WASHINGTON, Aug. 12 (UPI) — The Centers for Disease Control and Prevention on Friday said two children in Nigeria have been diagnosed with polio, describing it as a “setback” in the global battle against the disease.
Nigeria has not had a recognized polio incident in two years. The cases were detected in Borno state by Nigeria’s polio surveillance system.
“Polio is a terrible disease that no child should suffer,” the CDC said in a statement. “Confirmation of wild poliovirus in Nigeria is a disappointing setback but doesn’t change our determination to end polio, or the fact that the world has continued to make progress toward polio eradication.”
Borno state has in recent years been threatened by Boko Haram, the militant Islamist group. The CDC said the dangerous security situation in the region can impact the surveillance of the disease and the government’s vaccination efforts.
On Monday, the Nigerian Army said it has defeated Boko Haram though the militant group’s leader, embroiled in a split in the group, said he will fight on. Boko Haram was designated a foreign terrorist organization by the U.S. Department of State in 2013. The militant Islamic group seeks to establish an Islamic state in Nigeria and has ruthlessly targeted civilians.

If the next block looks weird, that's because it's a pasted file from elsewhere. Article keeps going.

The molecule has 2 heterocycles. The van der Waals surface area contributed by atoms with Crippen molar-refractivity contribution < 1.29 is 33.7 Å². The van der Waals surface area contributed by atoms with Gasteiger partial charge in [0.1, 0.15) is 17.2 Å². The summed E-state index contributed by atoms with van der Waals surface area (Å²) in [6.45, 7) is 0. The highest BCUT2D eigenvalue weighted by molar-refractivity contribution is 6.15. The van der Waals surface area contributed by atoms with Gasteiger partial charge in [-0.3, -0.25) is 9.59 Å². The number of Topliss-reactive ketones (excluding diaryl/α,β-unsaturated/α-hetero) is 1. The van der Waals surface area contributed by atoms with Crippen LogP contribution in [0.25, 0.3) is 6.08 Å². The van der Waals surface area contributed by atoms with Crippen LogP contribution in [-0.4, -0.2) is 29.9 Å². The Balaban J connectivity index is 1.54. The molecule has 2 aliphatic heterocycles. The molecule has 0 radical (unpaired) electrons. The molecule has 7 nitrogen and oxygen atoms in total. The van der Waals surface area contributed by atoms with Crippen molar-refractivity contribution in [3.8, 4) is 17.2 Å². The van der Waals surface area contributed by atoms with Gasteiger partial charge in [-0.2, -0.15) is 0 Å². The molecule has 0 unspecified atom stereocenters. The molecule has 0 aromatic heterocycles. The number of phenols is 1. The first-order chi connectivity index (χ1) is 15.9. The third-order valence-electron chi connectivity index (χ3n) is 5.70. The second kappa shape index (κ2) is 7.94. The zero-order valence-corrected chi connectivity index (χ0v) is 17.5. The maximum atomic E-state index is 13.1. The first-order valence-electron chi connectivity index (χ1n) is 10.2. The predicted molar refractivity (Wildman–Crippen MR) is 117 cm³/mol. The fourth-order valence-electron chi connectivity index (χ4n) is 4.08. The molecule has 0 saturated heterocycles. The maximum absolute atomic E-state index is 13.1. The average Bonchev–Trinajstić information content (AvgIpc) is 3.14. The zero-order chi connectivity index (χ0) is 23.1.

Despite the setback, the CDC said it will continue working with the World Health Organization, UNICEF, Rotary International and the Bill and Melinda Gates Foundation to eradicate polio as part of the Global Polio Eradication Initiative.
“This is not the first time that polio eradication efforts have experienced a setback. It is a reminder that we must redouble efforts to strengthen surveillance and immunization activities. We remain 100 percent committed to eradicating polio,” the CDC wrote. “Our experience has taught us that commitment and perseverance are two critical elements needed for success. We continue our commitment to end polio and will persevere until it is eradicated forever.”